From the very large (see our post on elephants published last week) to the very small: today’s Earth Month post is about bees. Bees are extraordinary creatures. Wild bee species populate every climate in the world, from forests to deserts to the arctic. Honeybees are a common site in our fields and gardens.
But these amazing creatures are threatened. Both wild and honey bees are in decline, particularly over the past 10 years. Beekeepers have noted annual honeybee hive losses at 30% or higher. These levels far exceed what is considered normal or sustainable.
Why protect bees? Plants need bees to pollinate, making bees indispensable pollinators of most ecosystems. A honeybee can visit up to 1,000 flowers in one trip. At 10 trips per day, a colony with 25,000 forager bees can pollinate 250 million flowers. This means bees contribute $ bilions to the global economy. In the U.S., pollinators contribute $24 billion to the agriculture industry, making up one-third of the food we consume.
Bees are also a keystone species, with other species dependent on them to survive. Many species of animals depend on bees for their survival because their food sources, including nuts, berries, seeds, and fruits, rely on insect pollination. We simply cannot survive without bees.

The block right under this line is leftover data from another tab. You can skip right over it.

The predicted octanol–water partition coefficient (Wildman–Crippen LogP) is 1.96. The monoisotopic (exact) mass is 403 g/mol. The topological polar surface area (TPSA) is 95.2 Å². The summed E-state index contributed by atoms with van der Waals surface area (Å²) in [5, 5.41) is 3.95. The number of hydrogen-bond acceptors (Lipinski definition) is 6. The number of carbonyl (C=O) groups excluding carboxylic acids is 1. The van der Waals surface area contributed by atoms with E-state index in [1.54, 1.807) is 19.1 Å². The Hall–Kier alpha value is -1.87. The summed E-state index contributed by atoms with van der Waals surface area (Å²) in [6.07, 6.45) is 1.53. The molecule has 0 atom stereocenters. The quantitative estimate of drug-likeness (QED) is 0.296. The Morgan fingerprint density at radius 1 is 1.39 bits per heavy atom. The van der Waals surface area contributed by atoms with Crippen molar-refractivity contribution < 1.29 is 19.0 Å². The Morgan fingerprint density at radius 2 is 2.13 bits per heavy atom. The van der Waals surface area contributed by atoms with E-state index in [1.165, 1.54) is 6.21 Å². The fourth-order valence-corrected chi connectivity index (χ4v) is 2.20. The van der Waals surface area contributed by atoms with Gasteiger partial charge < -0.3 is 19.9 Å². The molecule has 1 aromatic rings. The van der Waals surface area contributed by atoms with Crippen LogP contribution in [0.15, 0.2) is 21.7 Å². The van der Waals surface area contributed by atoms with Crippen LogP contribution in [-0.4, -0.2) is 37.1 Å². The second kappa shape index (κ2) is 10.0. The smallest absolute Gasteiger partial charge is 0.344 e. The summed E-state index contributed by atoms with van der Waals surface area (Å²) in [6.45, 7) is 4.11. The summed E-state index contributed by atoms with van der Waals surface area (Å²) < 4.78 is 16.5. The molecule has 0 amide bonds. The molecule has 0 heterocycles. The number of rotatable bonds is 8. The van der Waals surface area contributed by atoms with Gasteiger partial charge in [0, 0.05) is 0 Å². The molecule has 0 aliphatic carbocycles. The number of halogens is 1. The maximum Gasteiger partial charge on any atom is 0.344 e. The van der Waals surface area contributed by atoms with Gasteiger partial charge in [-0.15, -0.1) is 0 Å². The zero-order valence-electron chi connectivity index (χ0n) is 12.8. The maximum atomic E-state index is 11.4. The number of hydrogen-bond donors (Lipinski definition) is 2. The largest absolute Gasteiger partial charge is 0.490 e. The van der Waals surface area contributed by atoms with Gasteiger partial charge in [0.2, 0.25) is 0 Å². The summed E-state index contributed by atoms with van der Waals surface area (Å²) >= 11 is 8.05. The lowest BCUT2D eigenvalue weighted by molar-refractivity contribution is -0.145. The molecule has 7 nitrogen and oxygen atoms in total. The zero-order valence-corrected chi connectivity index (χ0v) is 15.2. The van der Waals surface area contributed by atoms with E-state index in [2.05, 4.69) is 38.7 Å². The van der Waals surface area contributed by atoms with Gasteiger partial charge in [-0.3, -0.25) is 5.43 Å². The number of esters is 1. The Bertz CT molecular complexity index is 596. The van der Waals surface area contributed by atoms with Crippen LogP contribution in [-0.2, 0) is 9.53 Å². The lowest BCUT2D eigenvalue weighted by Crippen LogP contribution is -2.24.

What threatens bees? Bees face many threats, including increased use and residual effects of insecticides, climate change and loss of habitat. Loss of bio-diversity, genetically modified organisms (GMOs) and monoculture can also pressure bee populations. Finally, bees face greater threats from pests and disease.
How to help? Celebrate Earth Month by urging your Congressional representative to pass the Pollinator Recovery Act and to protect the Endangered Species Act. Also, support a ban on the use of pesticides, especially neonicotinoid pesticides. Finally, become a beekeeper and/or plant a bee-friendly garden.